Oakland Athletics – Only Rajai Davis and Marcus Semien were sent at above average rates. The rest of the team didn’t steal. I was a bit surprised to see Matt Chapman highlighted as a plus runner (1 STD > AVE). He’s never been known as a base-stealer. It makes you wonder if he has a slow first step but fast max speed. Overall, it’s pretty clear Oakland does not place a high value on steals, but if they have a speed-oriented guy like Davis they will send him.

New York Mets – Four runners were sent less often than their sprint speeds might imply. If you are an Amed Rosario fantasy owner should you be concerned? At first glance his stolen base rate looks to be in line with his sprint speed. I wanted to check to see how his SB Att% compared to similar runners league-wide (within .2 ft/sec) and did so below. His SB Att% was smack in the middle of the seven player sample so I think it’s fair to say the Mets weren’t curtailing his attempts. Still, the Mets were non-aggressive as a whole.

Amed Rosario Speed Comps

Toronto Blue Jays – Another front office that does not care about speed, in fact, they were the slowest roster based on my weighted average sprint speed sheet. Richard Urena was the only player well above average. It’s worth noting, however, they were willing to send above average runners at rates in line with their speeds, they just didn’t employ many of them.

In totality, theses tables were not terribly enlightening. but if we can learn anything from them, non-aggressive teams are not a death knell for fast runners. Prolific base stealers will get their stolen bases regardless of organization.

11/11/17, 11/13/17 AFL Notes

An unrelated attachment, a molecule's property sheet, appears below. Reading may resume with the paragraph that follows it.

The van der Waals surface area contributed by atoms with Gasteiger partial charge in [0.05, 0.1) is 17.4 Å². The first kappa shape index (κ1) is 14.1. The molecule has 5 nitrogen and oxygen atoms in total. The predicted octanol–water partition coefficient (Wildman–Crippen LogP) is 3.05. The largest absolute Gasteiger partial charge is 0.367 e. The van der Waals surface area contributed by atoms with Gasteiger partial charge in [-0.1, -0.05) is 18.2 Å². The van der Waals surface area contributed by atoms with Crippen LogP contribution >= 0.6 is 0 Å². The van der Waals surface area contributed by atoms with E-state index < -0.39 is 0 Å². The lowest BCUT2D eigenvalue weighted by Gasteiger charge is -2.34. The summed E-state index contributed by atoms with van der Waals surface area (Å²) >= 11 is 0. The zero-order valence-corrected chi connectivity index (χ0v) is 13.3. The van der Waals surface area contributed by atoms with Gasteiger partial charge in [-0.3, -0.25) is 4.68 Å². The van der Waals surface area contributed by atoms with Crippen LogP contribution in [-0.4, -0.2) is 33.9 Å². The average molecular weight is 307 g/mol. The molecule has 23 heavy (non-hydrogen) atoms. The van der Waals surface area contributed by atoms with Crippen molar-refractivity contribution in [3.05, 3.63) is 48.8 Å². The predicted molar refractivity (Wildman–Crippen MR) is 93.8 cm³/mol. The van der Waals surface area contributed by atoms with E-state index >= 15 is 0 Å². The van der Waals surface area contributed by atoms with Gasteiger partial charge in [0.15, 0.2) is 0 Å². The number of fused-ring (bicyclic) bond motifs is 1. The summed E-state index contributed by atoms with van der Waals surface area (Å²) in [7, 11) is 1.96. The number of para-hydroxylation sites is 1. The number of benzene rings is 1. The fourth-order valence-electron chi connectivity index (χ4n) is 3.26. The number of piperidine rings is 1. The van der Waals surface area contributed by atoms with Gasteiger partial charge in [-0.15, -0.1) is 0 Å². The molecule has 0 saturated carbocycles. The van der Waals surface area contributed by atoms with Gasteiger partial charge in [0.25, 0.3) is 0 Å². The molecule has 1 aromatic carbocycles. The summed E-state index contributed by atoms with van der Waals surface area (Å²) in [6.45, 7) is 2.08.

AFL Notes 11/13/17

Kyle Regnault (LHP) New York Mets – Left-handed command specialist is the best four-word phrase I could come up with to describe Regnault. His fastball is not overpowering, but it can be effective due to his array of secondary offerings. He can run the fastball arm side in on the hands of right-handed hitters or straighten it. Regnault’s best pitch is a high 70s curveball with two plane movement and hefty depth. He’ll throw it either at the bottom of the zone or as a chase pitch. The curve gets a lot of swing and miss. Regnault also employs a low 80s slider. It’s not as good as the curve, but it serves as an effective change of pace. The fourth option is a low 80s changeup that has moderate depth and fade. He seemed to reserve this pitch for lefties and would run it away from them. Regnault’s overall arsenal works because he is able to command all four offerings and keep them down in the zone. I think he is polished and ready for a shot at middle relief in the majors.

AFL Notes 11/11/17

Adam Choplick (LHP) Texas Rangers – After losing out to Hafþór Júlíus Björnsson in the casting process for Game of Thrones’ “The Moutain”, Choplick resorted to his backup plan, a baseball career. He is a massive human, listed at 6’9” 250. With his colossal frame and long arms, one might expect natural plus extension, but his use of a high three-quarters arm slot undermines it. On the other hand, his height and arm slot allow Choplick to pitch with significant downhill plane. I can see this having divergent effects on his fastball and curveball. His high 70s curveball already has quality depth, which is augmented by the plane. Hitters should swing over the top or make contact on the top of the ball, meaning lots of ground balls. Alternatively, plane on his 92-95 mph fastball should result in fly balls. I think hitters will gauge its downward angle and respond with an upward-sloping bat path, allowing them to keep their bat in the zone longer. The uppercut path should result in more fly balls.

The curveball has been Choplick’s most-used secondary offering, and he commands it well. I think the command combined with its aforementioned depth make it a plus pitch. His slider was serviceable but below average. Choplick used it inside to jam right-handed hitters. Choplick has posted excellent numbers in the minors but has also been older than league averages. Next season he will be more age-appropriate in the Texas League, which should be revealing. Overall, Choplick looks like a pen piece. I think the stuff falls short of a closer profile, but middle relief or setup are possible outcomes.